Progressive companies offer examples of best practice in relation to water context, investment in agricultural communities and engaging and collaborating with local NGOs. These will be critical to food companies realising the changes required to adapt existing supply chains and develop new ones.

Greet Vanderheyden, senior sustainable development manager at Danone-owned dairy alternatives producer Alpro, points to the steps it has taken to ensure the supply of almonds for its almond milk is fully sustainable. Working closely with farmers, Alpro sources almonds from a region in Spain where they are an indigenous crop. The company obtains 60% of its soy needs from Europe and 40% from Canada.

Vanderheyden believes the measures progressive food companies have been taking with regard to sustainability will offer risk mitigation as plant-based supply chains grow to far greater volumes today but stresses the importance of applying sustainability safeguards at the outset rather than waiting until volume demands create problems. “These [sustainable agriculture] principles should be applicable but we need to start applying that from the beginning,” Vanderheyden says.

As the plant-based protein market grows, environmental credentials will remain key selling points, so it will be more important than ever to distinguish greenwash. Transparency and external verification of sustainability criteria will be more crucial than ever, according to David A. Cleveland, research professor in Environmental Studies at the University of California, Santa Barbara. “These things have to be documented and verified,” he stresses.

Kelly Swette, co-founder and CEO of plant-based protein specialists Sweet Earth, which was acquired by Nestlé last year, also stresses the importance of transparency but believes sustainable sourcing will be a marker of quality for brands seeking to differentiate themselves in a growing market.

“I believe what is happening here in the US is premiumisation. There will be more competition but in higher-quality food. I don’t see it going down the rabbit hole in a negative way. People want high-quality food, they want better food. They are willing to pay more to get high quality and particularly millennials and younger people. That’s where the companies that are going to differentiate themselves are going to gravitate.” 

Swette extends her optimistic view of the growth in the plant-based sector to Sweet Earth’s new owner. Nestlé has not only kept Kelly and her husband Brian at the helm of Sweet Earth but has sought their input in developing its own Garden Gourmet plant-based range. Swette speaks of a “dynamic discussion” with Nestlé. “They are absolutely inspired and interested in how we think about food,” Swette says, stressing Nestlé’s commitment to continuing Sweet Earth’s “no compromise agenda”.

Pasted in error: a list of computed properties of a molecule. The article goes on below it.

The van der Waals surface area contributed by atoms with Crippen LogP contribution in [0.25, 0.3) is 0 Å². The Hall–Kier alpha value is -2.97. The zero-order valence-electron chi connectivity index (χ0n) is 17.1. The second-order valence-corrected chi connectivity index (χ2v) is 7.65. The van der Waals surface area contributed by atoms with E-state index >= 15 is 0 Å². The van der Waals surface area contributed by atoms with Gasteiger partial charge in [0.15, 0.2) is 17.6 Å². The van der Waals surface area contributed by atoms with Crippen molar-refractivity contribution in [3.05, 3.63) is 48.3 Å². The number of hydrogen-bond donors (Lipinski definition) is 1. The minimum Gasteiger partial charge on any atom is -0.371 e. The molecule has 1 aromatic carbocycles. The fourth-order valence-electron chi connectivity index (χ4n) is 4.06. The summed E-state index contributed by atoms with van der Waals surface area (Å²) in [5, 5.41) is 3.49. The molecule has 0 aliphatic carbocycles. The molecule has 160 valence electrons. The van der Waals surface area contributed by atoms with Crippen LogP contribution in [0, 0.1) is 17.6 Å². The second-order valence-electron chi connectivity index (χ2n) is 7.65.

While Swette’s positive outlook and views on the inspiring role plant-based brands can play in the food market would be echoed by many in the vegan food movement, fewer would be so positive about the expanding presence of mainstream food manufacturers. Sustainable sourcing would be a prime area of concern.

Mainstream development impact on sourcing

Earlier this month, US food group Conagra Brands confirmed its aim to build a strong position in the plant-based category. With its Gardein brand, Conagra is “very well positioned to capitalise on the explosive growth in this exciting space”, the company said earlier this month as it announced its full-year results.

The language underlines plant-based is no longer a “movement”, driven by zealous producers and motivated consumers, it is a major growth opportunity to be exploited.

Indeed, the preferred use by marketers of the term plant-based speaks to the mainstreaming of what would previously have been vegan food choices. While GlobalData research showed the proportion of consumers globally identifying as vegan rose by 61% between 2014 and 2017 to 1.6%, the growth in plant-based protein foods is being driven by the swelling ranks of consumers following “flexitarian” or “reducetarian” diets, who are seeking out meat-free choices but would not identify as vegans.

Prof. Cleveland is pessimistic about the high sustainability standards relating to sourcing that have characterised the development in plant-based protein so far withstanding the expansion of the market. “Given the way our economy works is that the economy more or less dictates morality rather than the other way around, I don’t see much chance this explosion in growth can accommodate the motivating concerns in terms of the environment, social equity or human nutrition,” he says.